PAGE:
Common blood pressure drug tied to increased risk of skin cancer
COPENHAGEN (Reuters ) – People who take a certain water pill prescribed to control fluid retention and treat high blood pressure may be more likely to get skin cancer than other individuals, a Danish study suggests.
While the drug, hydrochlorothiazide, has long been linked to an increased risk of sunburns, the current study offers fresh evidence that this commonly prescribed medication may also make people more likely to develop two types of skin cancer: basal cell carcinoma and squamous cell carcinoma.
For the study, researchers examined national prescription registry data on hydrochlorothiazide use from 1995 to 2012 as well as cancer registry records on skin malignancies diagnosed from 2004 to 2012.
Overall, people who took hydrochlorothiazide daily for at least six years were 29 percent more likely to develop basal cell carcinoma and almost four times more likely to get squamous cell carcinoma than individuals who didn’t take this medication, the study found.
“We already knew that hydrochlorothiazide makes the skin more vulnerable to damage from UV light of sun or sunbeds,” said senior study author Anton Pottegard of the University of Southern Denmark.
“However, we did not know that hydrochlorothiazide use also appears to translate into an increased risk of non-melanoma skin cancer,” Pottegard said by email.
The study included more than 71,000 people with basal cell carcinoma, 8,600 patients with squamous cell carcinoma, and a control group of more than 313,000 people in the Danish population who didn’t have these malignancies but were otherwise similar to the cancer patients.
About 2.7 percent of patients with basal cell carcinoma and 2.1 percent of the control group were high users of hydrochlorothiazide, with a lifetime cumulative dose of at least 50,000 milligrams, or roughly six years of daily use.
Ten percent of squamous cell carcinoma cases were high users, as were 2.8 percent of people in the control group.
With the highest cumulative hydrochlorothiazide exposure – approximately 24 years of daily use – patients were 54 percent more likely to develop basal cell carcinoma and more than seven times more likely to get squamous cell carcinoma.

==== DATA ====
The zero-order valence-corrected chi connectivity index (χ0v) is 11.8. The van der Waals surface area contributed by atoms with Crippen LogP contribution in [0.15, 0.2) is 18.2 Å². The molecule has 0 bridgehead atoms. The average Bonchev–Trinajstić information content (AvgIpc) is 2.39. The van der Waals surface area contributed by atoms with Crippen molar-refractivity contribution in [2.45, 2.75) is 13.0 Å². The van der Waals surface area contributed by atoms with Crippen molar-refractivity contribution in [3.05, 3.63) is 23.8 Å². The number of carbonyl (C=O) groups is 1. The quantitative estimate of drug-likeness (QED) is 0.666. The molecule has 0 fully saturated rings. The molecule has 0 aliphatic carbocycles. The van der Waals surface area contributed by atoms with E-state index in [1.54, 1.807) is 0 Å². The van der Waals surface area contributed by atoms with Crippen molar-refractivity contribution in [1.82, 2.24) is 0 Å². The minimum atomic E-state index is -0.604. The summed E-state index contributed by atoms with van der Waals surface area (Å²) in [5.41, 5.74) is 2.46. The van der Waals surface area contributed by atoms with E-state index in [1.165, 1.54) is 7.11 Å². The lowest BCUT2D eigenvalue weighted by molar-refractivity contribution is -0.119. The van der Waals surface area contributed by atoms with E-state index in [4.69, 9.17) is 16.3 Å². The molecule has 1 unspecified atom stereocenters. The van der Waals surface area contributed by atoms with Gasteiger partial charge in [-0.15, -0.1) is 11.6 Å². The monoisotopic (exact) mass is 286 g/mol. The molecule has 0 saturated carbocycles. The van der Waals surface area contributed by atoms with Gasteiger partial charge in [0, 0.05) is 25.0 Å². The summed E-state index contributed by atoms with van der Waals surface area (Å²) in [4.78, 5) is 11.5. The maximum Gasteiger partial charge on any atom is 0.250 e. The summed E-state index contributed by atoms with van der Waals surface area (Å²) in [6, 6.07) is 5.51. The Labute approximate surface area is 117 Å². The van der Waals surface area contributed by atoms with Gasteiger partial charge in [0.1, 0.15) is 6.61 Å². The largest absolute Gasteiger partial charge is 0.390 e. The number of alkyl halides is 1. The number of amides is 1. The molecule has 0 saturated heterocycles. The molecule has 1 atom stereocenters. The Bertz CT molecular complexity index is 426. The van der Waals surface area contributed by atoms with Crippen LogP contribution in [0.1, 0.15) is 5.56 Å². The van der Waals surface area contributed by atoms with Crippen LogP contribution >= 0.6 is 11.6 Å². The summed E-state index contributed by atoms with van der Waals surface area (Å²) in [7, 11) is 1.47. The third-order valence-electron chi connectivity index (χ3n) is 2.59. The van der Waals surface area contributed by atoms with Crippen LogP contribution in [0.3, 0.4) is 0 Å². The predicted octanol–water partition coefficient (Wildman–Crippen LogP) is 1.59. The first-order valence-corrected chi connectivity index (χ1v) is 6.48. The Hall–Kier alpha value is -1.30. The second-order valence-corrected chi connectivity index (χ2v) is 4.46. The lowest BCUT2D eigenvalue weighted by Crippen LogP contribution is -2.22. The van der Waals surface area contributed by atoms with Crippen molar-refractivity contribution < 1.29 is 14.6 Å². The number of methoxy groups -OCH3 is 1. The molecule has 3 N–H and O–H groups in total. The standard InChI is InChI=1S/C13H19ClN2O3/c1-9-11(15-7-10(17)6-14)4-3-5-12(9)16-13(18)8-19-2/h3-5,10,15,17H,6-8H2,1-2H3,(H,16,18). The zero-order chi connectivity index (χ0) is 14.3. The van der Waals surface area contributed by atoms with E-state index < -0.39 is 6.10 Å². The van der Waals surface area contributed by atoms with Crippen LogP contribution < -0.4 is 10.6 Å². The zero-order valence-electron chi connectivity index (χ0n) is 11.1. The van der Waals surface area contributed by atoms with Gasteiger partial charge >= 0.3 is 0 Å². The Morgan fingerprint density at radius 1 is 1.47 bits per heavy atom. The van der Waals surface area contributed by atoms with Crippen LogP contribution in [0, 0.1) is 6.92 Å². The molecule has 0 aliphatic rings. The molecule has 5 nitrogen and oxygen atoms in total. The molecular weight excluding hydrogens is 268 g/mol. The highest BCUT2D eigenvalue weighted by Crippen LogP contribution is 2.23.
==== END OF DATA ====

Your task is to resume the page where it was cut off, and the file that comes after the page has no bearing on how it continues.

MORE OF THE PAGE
The study wasn’t a controlled experiment designed to prove whether or how hydrochlorothiazide might cause skin cancer.
Another limitation is that researchers lacked data on two main factors that influence the risk of skin cancer: ultraviolet light exposure and skin type, the study authors note in the Journal of the American Academy of Dermatology.
“There may be a relationship between taking hydrochlorothiazide and risk for skin cancer,” said Dr. Aaron Farberg of the Icahn School of Medicine at Mount Sinai in New York City.
“However, the relationship may not be directly causative,” Farberg, who wasn’t involved in the study, said by email.
Even so, the findings add to the evidence suggesting that patients taking hydrochlorothiazide should take extra precautions to protect their skin from damage caused by the sun, said Dr. Elizabeth Martin, president of Pure Dermatology & Aesthetics in Hoover, Alabama.
“Everyone can reduce their skin cancer risk by avoiding unprotected exposure to UV light,” Martin, who wasn’t involved in the study, said by email. “Don’t use indoor tanning devices, and protect yourself from the sun by seeking sunscreen with an SPF of 30 or higher.”
Patients taking hydrochlorothiazide shouldn’t stop without first seeing a doctor, Pottegard cautioned. While there are other safe, affordable options to manage high blood pressure, patients already taking hydrochlorothiazide won’t meaningfully alter their skin cancer risk by staying on the drug for a few months until a physician can advise them, he said.
“If you are at an increased risk of skin cancer, due to high exposure to sunlight, have already experienced skin cancer, or are otherwise predisposed to skin cancer, you should consider consulting your physician regarding a potential therapy shift,” Pottegard said.